Uncle Joe died last night.
He was close to 90 and looked it, a WW II vet who had quite a time watching Flags of Our Fathers with my brothers and cousins when they took him to the movie, and the kind and loving family patriarch, the eldest brother as my dad was the youngest, and I remember when Dad died how it broke Uncle Joe so to lose him, the baby of the family.
Last spring when we had a family party to celebrate the visit of overseas relatives, Uncle Joe nearly fell when Vincent grabbed his cane from behind, and then he nearly fell over laughing when he discovered the impediment.
I think he had a good life, I hope so. I know, and I know that he knew, he was loved loved loved.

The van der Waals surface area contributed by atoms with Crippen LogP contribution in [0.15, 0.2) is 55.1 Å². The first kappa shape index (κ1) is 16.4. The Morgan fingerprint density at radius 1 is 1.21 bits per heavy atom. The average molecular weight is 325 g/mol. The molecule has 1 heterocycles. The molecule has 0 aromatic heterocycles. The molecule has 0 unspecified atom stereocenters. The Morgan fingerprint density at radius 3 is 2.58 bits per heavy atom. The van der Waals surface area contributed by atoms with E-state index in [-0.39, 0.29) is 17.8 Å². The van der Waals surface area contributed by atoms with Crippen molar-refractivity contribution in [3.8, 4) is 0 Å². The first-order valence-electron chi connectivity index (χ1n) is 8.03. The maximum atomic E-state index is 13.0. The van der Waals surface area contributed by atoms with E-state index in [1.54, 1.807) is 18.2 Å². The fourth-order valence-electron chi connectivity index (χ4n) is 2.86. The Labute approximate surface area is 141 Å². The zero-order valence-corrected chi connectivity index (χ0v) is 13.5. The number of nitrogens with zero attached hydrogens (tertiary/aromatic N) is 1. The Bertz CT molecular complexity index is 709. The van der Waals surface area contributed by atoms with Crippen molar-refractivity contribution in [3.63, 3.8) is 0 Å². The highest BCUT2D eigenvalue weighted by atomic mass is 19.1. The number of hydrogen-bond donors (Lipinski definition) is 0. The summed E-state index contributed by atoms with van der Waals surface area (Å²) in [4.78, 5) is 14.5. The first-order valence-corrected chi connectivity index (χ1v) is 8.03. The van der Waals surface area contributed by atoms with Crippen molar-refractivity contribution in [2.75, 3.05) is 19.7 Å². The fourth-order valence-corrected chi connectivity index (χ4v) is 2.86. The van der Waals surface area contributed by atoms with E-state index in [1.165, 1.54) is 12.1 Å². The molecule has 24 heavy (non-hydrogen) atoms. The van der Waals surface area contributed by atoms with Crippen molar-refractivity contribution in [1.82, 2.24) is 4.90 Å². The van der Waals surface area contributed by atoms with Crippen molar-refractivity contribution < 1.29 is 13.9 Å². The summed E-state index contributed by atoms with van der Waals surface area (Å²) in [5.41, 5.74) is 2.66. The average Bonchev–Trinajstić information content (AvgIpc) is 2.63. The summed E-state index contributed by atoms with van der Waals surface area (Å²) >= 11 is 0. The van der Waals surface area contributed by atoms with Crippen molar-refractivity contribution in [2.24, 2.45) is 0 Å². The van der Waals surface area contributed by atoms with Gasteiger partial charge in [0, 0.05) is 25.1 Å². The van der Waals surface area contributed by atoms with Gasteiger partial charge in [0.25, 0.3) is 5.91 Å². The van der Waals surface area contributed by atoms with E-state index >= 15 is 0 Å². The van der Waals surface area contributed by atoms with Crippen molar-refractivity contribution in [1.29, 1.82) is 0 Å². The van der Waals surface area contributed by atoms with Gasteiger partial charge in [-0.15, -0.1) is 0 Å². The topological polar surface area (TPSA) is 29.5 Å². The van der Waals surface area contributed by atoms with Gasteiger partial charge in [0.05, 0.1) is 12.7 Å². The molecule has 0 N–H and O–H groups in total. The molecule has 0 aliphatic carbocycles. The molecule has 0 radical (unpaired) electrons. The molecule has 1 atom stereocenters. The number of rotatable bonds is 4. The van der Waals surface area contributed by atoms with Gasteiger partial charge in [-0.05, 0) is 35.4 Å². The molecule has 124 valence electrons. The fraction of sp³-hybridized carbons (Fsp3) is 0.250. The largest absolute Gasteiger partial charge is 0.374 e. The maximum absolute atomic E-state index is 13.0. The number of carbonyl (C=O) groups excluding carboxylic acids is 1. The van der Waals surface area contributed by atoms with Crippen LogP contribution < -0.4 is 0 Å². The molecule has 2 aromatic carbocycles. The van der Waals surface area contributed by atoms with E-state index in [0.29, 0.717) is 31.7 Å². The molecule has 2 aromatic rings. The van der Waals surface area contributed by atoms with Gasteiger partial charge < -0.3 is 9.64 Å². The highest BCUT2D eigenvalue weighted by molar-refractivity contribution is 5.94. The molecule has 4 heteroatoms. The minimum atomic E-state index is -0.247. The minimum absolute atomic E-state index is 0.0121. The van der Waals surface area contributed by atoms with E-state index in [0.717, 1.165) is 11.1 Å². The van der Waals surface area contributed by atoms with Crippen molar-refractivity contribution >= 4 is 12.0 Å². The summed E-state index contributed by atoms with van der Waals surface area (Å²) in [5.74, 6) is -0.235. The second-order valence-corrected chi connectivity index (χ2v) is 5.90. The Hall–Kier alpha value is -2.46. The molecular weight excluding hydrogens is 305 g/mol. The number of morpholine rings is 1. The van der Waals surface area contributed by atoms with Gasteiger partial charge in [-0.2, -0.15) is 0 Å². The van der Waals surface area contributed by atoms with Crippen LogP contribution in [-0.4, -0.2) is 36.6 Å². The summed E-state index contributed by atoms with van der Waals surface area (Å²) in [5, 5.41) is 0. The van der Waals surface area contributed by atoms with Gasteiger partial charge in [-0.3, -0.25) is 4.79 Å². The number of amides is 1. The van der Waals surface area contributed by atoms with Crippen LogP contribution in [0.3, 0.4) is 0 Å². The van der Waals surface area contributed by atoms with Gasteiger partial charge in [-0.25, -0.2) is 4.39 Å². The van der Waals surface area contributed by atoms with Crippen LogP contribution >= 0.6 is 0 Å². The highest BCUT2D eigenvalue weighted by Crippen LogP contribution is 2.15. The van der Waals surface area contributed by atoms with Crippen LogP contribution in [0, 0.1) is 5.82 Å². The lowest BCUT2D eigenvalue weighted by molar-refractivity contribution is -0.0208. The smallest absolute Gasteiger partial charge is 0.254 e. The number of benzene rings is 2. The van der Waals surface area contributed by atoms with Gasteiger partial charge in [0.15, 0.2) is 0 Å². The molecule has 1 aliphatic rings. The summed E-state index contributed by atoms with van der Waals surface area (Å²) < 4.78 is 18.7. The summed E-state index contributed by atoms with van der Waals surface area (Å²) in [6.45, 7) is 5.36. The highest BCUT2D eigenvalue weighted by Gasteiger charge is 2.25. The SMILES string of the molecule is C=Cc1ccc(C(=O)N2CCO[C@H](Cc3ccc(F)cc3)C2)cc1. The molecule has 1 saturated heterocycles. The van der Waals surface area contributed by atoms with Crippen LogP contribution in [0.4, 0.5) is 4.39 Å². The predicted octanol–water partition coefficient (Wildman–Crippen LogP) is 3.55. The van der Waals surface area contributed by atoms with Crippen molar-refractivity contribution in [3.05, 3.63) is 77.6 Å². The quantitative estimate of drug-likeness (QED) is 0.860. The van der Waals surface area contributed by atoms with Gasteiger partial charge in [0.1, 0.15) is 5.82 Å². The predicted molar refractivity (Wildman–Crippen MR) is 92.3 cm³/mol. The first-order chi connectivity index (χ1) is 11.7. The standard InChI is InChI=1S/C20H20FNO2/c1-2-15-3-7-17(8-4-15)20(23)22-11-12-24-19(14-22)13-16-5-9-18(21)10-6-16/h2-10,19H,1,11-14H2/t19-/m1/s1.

A poem for today, not exactly for Uncle Joe, but a poem that captures the mood of this Sunday of mourning, by Christine Garren, from her collection, The Piercing:
I lived next door to a graveyard. No one I loved was buried there,
and so I ran to it daily, to its small conversational birds.
Through the gate I saw a woman once
walking along the paths until she disappeared.
And the yard was filled with berries that thickened and vanished
in the incendiary day.
The insects sang upwards and around
while the birds returned to the mantels of their nests,
and I read the dates of the passed-on again and again
until my own was called, aloud,
both parts of it, across the yard.
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